How to calculate annual leave

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We all love a holiday, don't we? Whether it be to a fancy seaside resort, a relaxing city break or a staycation, there's nothing better than being able to turn work mode off and take some well-earned rest.

However, once it's all over, all we can often think about is where and when our next one will be.

It can be even more difficult if you're a business owner. With a constant barrage of questions from sun-starved employees asking how much annual leave they have left to take or whether company policy allows for holiday carry over, it can all get a little tiresome.

Thankfully though, help is at hand!

In this short piece, we run through how to calculate annual leave entitlement and explain everything you need to know about employee rights.

Your holiday entitlement

How much holiday you receive is normally set out in your employment contract.

Most workers with fixed-hour contracts are entitled to a minimum of 5.6 weeks' annual leave per year, capped at 28 days paid unless a company offers an additional amount. It is important to note that bank and public holidays CAN be included in the 5.6 weeks.

If you're a worker with a non-fixed, zero or casual hour contact, then you are entitled to a percentage of annual leave for every hour you work.

Calculating annual leave

Basic calculation

For a basic calculation of leave allowance, multiply the number of days you work on average each week by 5.6.

For example, if you work a five day week, you would be entitled to 28 days' annual leave a year.

5 days x 5.6 weeks = 28 days

Annual leave for part-time workers

If you're a part-time worker, the same calculation applies.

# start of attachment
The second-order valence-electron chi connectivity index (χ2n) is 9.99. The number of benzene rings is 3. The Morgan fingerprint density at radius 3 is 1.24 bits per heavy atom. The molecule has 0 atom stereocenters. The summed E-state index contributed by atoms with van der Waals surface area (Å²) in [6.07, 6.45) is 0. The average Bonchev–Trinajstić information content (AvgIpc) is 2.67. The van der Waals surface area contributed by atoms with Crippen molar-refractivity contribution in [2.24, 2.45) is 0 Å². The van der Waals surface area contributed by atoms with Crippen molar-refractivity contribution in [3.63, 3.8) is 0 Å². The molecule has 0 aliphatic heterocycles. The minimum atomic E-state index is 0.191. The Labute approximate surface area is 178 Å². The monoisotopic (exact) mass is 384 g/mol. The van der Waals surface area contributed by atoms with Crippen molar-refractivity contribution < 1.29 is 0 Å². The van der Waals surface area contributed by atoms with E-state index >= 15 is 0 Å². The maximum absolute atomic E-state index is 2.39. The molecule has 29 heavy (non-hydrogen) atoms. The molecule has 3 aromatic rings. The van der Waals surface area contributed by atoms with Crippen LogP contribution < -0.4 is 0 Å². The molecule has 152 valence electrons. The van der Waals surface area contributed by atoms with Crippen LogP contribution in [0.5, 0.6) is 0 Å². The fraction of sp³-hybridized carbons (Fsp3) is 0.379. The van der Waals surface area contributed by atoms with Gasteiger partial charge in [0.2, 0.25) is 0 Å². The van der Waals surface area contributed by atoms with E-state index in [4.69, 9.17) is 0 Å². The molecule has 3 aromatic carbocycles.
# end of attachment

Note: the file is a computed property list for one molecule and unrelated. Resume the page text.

This means that regardless of how many days you work, you will still be entitled to 5.6 weeks, multiplied by the number of days you work per week.

For example, if you work just three days a week, you would multiply this number by 5.6.

3 days x 5.6 weeks = 16.8 days

Calculating annual leave.

Calculating annual leave.

It is worth remembering that even if you work six or seven days per week, the maximum statutory entitlement per year remains capped at 28 days of statutory paid leave.

Annual leave for casual workers and zero-hour contracts

If you're someone who does not have a set number of working hours each week, your annual leave entitlement will be calculated slightly differently.

For each hour you work, you will accrue a minimum percentage as annual leave. This percentage is based on how many weeks of the year you are available to work.

For example, if you can potentially work 52 weeks of the year, you would accrue 12.07% annual leave for every hour you work.

The calculation for this method is as follows.

52 weeks available to work minus 5.6 weeks of annual leave. This equals 46.4 weeks worked.

5.6 weeks / 46.4 weeks x 100 = 12.07%

If you have a different arrangement, e.g. term-time shifts, the calculation would be different.

For example, if you work 41 weeks of the year minus 5.6 weeks annual leave, then this would be equal to 35.4 weeks worked.

5.6 weeks / 35.4 weeks x 100 = 15.82%